Local governments in Louisiana would be prohibited from making their own voter registration rules under a constitutional amendment that was advanced Wednesday in the Legislature. (Wes Muller/Louisiana Illuminator)
Local governments in Louisiana would be prohibited from making their own voter registration rules under a constitutional amendment that was advanced Wednesday in the Legislature.
House Bill 178, sponsored by Rep. Debbie Villio, R-Kenner, was approved in the House and Governmental Affairs Committee in a 7-5 vote with Rep. Malinda White, an independent from Bogalusa, siding with Republicans in favor of the proposal.
Villio said the amendment is needed to prevent towns and cities in Louisiana from doing what New York City did last year. A law was passed there that gave all residents, regardless of citizenship, the ability to vote in municipal elections.
The proposal would change a provision in the Louisiana Constitution that currently gives every “citizen of the state,” who is at least 18, the right to register and vote. The amendment would add the phrase “and the United States” after the word “state” and an additional subsection to prohibit local governments from changing any voter registration qualifications.
Democrats on the committee expressed suspicion. Rep. Royce Duplessis, D-New Orleans, said he agreed with the substance of the bill that only U.S. citizens have the right to vote, but he said he was worried the ballot measure would create a false narrative that non-citizens are voting in Louisiana.
“The problem with a ballot measure like this… is that it’s going to lead to further division and further skepticism being fed around the election integrity process,” Duplessis said, “and this notion that you have all of these illegals or people who don’t belong here or people who are some kind of way being snuck into the country who shouldn’t be voting that are voting, and we now have to put this on the ballot.”
Rep. Candace Newell, D-New Orleans, shared similar concerns. She asked Villio to consider a statutory proposal instead of a constitutional amendment in an effort to contain most of the debate within the Legislature.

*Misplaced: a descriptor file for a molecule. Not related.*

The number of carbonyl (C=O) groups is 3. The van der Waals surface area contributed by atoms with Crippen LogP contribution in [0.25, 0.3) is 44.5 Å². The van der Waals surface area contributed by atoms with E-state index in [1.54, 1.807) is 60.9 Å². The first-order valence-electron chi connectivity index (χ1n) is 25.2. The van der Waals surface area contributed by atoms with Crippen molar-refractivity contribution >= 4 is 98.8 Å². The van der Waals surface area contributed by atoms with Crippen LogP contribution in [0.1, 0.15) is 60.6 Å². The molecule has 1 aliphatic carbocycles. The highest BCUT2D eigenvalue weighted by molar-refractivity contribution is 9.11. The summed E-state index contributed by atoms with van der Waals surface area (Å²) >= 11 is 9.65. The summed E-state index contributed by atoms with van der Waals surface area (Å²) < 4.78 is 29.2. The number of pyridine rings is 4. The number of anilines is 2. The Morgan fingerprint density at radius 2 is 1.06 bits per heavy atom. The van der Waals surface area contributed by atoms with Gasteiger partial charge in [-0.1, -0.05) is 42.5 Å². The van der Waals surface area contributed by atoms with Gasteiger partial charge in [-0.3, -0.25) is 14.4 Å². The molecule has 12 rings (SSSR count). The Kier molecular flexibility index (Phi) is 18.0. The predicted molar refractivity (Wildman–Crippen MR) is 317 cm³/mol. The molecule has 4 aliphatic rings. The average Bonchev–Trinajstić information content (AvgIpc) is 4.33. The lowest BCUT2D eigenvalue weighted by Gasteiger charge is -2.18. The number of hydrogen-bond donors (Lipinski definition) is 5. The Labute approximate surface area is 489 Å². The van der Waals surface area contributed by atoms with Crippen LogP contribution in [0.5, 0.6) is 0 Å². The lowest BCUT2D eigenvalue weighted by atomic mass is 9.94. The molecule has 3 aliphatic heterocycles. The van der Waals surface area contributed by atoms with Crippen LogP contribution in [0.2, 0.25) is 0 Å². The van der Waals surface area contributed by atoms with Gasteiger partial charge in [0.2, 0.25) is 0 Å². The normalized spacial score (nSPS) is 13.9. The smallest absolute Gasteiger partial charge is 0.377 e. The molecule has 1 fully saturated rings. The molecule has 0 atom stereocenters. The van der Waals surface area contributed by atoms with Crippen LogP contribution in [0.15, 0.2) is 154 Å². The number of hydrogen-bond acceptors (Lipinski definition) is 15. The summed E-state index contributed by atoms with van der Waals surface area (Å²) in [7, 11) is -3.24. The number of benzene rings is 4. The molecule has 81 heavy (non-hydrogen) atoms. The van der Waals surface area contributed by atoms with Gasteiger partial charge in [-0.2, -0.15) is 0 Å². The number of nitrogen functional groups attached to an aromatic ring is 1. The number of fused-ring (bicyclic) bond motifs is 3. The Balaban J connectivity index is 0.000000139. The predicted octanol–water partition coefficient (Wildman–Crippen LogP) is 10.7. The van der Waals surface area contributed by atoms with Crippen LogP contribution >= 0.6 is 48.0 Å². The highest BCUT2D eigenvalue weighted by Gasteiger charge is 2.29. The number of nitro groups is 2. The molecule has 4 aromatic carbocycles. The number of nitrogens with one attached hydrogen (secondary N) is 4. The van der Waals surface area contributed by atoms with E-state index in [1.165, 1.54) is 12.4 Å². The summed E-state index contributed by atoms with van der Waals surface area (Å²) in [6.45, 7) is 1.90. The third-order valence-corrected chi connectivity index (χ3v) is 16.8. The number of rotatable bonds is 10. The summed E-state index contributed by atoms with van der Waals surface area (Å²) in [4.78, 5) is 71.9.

Louisiana Secretary of State Kyle Ardoin, who spoke in support of the bill, explained that the “gap” that needs to be filled exists in the state constitution. Ardoin said its current language is confusing because some could interpret the phrase “citizen of the state” to mean “resident of the state.” Because a foreign citizen can be a Louisiana resident, someone could argue that the state constitution allows non-citizens to vote in local elections in Louisiana, he said.
“I think I’ve been very measured in all the issues that we’ve dealt with since the 2020 election, and in no way if I thought that this was going to create such a chasm… would I be pursuing this,” Ardoin, a Republican, said. “What I’m doing is I’m trying to plug a gap that I see that could possibly occur that could create chasms in our system, and I want to avoid that as much as possible.”
Woody Jenkins, a former state representative from Baton Rouge when the 1974 constitution was written, said the phrase “citizen of the state” means a U.S. citizen who is a resident of Louisiana.
“It is impossible to be a Louisiana citizen and not be a citizen of the United States,” Jenkins said.
State citizenship is discussed in the U.S. Constitution. The 14th Amendment says American citizens are also citizens “of the State wherein they reside.” Also, Article III of the U.S. Constitution, which established federal courts, declares corporations as state citizens, though it does not extend voting rights to corporations.
Still, Ardoin said the voting rights clause in Louisiana’s constitution should be absolutely certain so that it prevents anyone or any local government from going “rogue” and changing voter registration qualifications right before an election.
“I don’t want to be having these types of debates during elections,” he said. “I want to have this debate now. I want to move forward with it. I don’t want us looking like other states in major elections.”
Ardoin and Villio offered to change the bill so that the ballot question would appear in a non-federal election. When Democrats did not respond to the offer, the date was left unchanged. If the Legislature passes the bill, voters will see the amendment on the Nov. 8 ballot.
The bill next heads to the House Committee on Civil Law and Procedure. The legislation will require a two-thirds vote in both chambers before it can be placed on the ballot for voter approval at the Nov. 8 election. Constitutional amendments do not need the governor’s signature.
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